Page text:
Broadband internet service and mobile SMS service were restored in government-run hospitals in Kashmir today ending over four and half months of suspension.
Internet services, landline and mobile phones were snapped across Jammu and Kashmir on August 4, a day before the Indian government’s announcement of scrapping the Constitution’s special status for Jammu and Kashmir and divide it into two federally-ruled territories, reports our New Delhi correspondent.
Though most services, except mobile internet, were restored in Jammu within a week, Kashmir saw landlines and post-paid services being restored in phases.
"It has been decided to restore internet connectivity to all government hospitals with effect from midnight of December 31 besides fully restoring SMS on mobile phones," Jammu and Kashmir administration spokesman Rohit Kansal told reporters in Jammu, the winter capital.
However, Internet and pre-paid mobile services in Kashmir are yet to be restored.
On December 10, he had said machine-based SMSes were enabled for mobile phones in Kashmir in order to facilitate students, scholarship aspirants, traders and others, and that restoration of full message services was part of the process.
"Continuous efforts of the government have been to facilitate and move forward as much as possible and as quickly as possible, and ever since August 5, we have been progressing in this direction both in Jammu and in Kashmir. We have been moving progressively forward and we will try to ensure as much and as quickly as possible," Kansal said in response to a question about restoration of Internet services.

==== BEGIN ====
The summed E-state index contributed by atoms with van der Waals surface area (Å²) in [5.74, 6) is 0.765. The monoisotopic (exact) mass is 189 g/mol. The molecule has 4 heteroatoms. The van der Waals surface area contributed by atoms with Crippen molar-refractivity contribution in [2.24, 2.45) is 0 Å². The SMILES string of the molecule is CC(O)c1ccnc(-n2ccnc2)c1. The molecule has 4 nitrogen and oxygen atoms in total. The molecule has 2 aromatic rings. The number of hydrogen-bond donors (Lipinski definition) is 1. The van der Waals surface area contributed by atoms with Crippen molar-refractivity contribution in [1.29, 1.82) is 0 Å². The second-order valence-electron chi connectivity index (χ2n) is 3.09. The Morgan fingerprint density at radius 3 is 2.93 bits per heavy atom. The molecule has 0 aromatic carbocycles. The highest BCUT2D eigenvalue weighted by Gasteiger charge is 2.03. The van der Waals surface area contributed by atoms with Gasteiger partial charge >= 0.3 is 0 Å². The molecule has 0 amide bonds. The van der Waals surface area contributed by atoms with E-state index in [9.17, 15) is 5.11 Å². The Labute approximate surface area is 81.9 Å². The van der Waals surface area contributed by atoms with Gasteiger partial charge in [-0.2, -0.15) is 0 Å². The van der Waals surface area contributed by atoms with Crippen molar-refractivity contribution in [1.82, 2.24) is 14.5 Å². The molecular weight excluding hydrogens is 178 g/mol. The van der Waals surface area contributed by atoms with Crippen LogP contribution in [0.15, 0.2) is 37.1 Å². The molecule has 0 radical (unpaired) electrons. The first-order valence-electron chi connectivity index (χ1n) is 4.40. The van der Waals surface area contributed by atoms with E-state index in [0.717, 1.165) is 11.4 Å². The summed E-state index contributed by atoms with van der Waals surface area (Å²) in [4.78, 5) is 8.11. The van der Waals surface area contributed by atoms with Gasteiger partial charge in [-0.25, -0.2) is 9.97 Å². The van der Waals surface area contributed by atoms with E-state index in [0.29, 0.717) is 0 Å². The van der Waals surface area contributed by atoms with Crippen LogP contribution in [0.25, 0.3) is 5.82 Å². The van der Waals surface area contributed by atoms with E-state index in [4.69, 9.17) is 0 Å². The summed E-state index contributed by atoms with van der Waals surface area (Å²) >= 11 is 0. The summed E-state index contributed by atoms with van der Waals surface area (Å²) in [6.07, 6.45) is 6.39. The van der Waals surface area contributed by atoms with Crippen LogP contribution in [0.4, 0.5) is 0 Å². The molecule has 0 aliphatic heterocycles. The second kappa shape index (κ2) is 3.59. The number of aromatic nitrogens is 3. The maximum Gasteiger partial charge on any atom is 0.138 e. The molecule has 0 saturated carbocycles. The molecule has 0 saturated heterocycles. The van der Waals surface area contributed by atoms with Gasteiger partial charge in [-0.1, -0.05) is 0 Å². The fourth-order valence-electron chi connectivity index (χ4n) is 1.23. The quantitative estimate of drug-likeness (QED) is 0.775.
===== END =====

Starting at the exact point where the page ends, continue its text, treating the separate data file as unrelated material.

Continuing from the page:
"We have been trying to take all possible steps slowly, surely but firmly in the form of restoration. These steps will continue," said Kansal.
Kansal said the administration in Kashmir is facilitating students, contractors, tour operators, government officials through various internet touch points.
"Nearly 900 such touch points and special counters are functional throughout Kashmir in districts, prominent tourist places and hotels, and about 6 lakh people have taken advantage of these touch points," the spokesman said.
In response to a question on release of detained politicians, including three former chief ministers, Kansal said that "any release or detention, preventive or otherwise, is a decision that is being taken by local law enforcing agencies based on its assessment of the local law and order situation".
Five political leaders, who had been under preventive detention since August 5 were freed on Monday last but former chief ministers Farooq Abdullah, Omar Abdullah and Mehbooba Mufti are still under detention.